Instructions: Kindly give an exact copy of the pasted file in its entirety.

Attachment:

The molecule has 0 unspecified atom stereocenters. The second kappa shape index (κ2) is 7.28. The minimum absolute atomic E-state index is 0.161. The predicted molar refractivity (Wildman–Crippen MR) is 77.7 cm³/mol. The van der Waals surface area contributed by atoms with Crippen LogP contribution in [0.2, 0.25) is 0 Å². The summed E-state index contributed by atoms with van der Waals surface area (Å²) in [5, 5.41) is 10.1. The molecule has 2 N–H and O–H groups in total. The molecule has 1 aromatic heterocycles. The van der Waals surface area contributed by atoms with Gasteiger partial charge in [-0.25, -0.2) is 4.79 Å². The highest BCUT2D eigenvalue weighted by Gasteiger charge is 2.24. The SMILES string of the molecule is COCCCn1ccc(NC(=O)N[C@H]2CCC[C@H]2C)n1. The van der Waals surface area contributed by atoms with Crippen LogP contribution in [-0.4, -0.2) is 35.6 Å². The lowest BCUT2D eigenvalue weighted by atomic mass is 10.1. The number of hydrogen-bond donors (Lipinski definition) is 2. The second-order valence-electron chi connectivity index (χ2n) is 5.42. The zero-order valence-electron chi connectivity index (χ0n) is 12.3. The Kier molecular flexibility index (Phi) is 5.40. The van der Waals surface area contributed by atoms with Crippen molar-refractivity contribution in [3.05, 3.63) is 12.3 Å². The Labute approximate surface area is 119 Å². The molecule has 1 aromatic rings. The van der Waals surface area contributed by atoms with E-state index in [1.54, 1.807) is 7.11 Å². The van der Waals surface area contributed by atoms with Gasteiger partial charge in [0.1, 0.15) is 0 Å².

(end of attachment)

The molecule has 0 unspecified atom stereocenters. The second kappa shape index (κ2) is 7.28. The minimum absolute atomic E-state index is 0.161. The predicted molar refractivity (Wildman–Crippen MR) is 77.7 cm³/mol. The van der Waals surface area contributed by atoms with Crippen LogP contribution in [0.2, 0.25) is 0 Å². The summed E-state index contributed by atoms with van der Waals surface area (Å²) in [5, 5.41) is 10.1. The molecule has 2 N–H and O–H groups in total. The molecule has 1 aromatic heterocycles. The van der Waals surface area contributed by atoms with Gasteiger partial charge in [-0.25, -0.2) is 4.79 Å². The highest BCUT2D eigenvalue weighted by Gasteiger charge is 2.24. The SMILES string of the molecule is COCCCn1ccc(NC(=O)N[C@H]2CCC[C@H]2C)n1. The van der Waals surface area contributed by atoms with Crippen LogP contribution in [-0.4, -0.2) is 35.6 Å². The lowest BCUT2D eigenvalue weighted by atomic mass is 10.1. The number of hydrogen-bond donors (Lipinski definition) is 2. The second-order valence-electron chi connectivity index (χ2n) is 5.42. The zero-order valence-electron chi connectivity index (χ0n) is 12.3. The Kier molecular flexibility index (Phi) is 5.40. The van der Waals surface area contributed by atoms with Crippen molar-refractivity contribution in [3.05, 3.63) is 12.3 Å². The Labute approximate surface area is 119 Å². The molecule has 1 aromatic rings. The van der Waals surface area contributed by atoms with E-state index in [1.54, 1.807) is 7.11 Å². The van der Waals surface area contributed by atoms with Gasteiger partial charge in [0.1, 0.15) is 0 Å².